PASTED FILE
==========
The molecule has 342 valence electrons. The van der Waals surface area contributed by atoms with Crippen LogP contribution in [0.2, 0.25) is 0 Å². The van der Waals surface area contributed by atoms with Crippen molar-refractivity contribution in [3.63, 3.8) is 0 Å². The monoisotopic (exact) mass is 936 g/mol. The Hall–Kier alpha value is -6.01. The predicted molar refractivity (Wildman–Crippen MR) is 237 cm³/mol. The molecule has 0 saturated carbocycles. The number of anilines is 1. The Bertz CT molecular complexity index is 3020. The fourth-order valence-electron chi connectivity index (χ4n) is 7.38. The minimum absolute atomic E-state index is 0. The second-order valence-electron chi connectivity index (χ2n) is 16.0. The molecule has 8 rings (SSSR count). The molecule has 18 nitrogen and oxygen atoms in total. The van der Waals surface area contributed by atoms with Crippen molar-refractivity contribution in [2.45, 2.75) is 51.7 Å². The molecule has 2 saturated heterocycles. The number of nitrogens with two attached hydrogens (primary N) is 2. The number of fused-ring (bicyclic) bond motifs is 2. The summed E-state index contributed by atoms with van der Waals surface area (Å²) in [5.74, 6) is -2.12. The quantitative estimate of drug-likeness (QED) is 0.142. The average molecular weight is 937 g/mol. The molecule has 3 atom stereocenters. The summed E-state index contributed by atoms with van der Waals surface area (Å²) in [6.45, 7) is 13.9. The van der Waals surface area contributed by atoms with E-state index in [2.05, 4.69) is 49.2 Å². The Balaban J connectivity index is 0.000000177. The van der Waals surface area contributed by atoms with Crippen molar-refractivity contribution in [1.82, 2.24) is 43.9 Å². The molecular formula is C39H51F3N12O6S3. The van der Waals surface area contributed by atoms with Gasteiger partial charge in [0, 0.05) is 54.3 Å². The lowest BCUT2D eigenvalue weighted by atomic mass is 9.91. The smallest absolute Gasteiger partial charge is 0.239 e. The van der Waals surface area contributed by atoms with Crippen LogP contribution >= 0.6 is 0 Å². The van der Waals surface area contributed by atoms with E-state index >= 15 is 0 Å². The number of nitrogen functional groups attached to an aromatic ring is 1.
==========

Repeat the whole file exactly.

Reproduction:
The molecule has 342 valence electrons. The van der Waals surface area contributed by atoms with Crippen LogP contribution in [0.2, 0.25) is 0 Å². The van der Waals surface area contributed by atoms with Crippen molar-refractivity contribution in [3.63, 3.8) is 0 Å². The monoisotopic (exact) mass is 936 g/mol. The Hall–Kier alpha value is -6.01. The predicted molar refractivity (Wildman–Crippen MR) is 237 cm³/mol. The molecule has 0 saturated carbocycles. The number of anilines is 1. The Bertz CT molecular complexity index is 3020. The fourth-order valence-electron chi connectivity index (χ4n) is 7.38. The minimum absolute atomic E-state index is 0. The second-order valence-electron chi connectivity index (χ2n) is 16.0. The molecule has 8 rings (SSSR count). The molecule has 18 nitrogen and oxygen atoms in total. The van der Waals surface area contributed by atoms with Crippen molar-refractivity contribution in [2.45, 2.75) is 51.7 Å². The molecule has 2 saturated heterocycles. The number of nitrogens with two attached hydrogens (primary N) is 2. The number of fused-ring (bicyclic) bond motifs is 2. The summed E-state index contributed by atoms with van der Waals surface area (Å²) in [5.74, 6) is -2.12. The quantitative estimate of drug-likeness (QED) is 0.142. The average molecular weight is 937 g/mol. The molecule has 3 atom stereocenters. The summed E-state index contributed by atoms with van der Waals surface area (Å²) in [6.45, 7) is 13.9. The van der Waals surface area contributed by atoms with E-state index in [2.05, 4.69) is 49.2 Å². The Balaban J connectivity index is 0.000000177. The van der Waals surface area contributed by atoms with Crippen molar-refractivity contribution in [1.82, 2.24) is 43.9 Å². The molecular formula is C39H51F3N12O6S3. The van der Waals surface area contributed by atoms with Gasteiger partial charge in [0, 0.05) is 54.3 Å². The lowest BCUT2D eigenvalue weighted by atomic mass is 9.91. The smallest absolute Gasteiger partial charge is 0.239 e. The van der Waals surface area contributed by atoms with Crippen LogP contribution >= 0.6 is 0 Å². The van der Waals surface area contributed by atoms with E-state index >= 15 is 0 Å². The number of nitrogen functional groups attached to an aromatic ring is 1.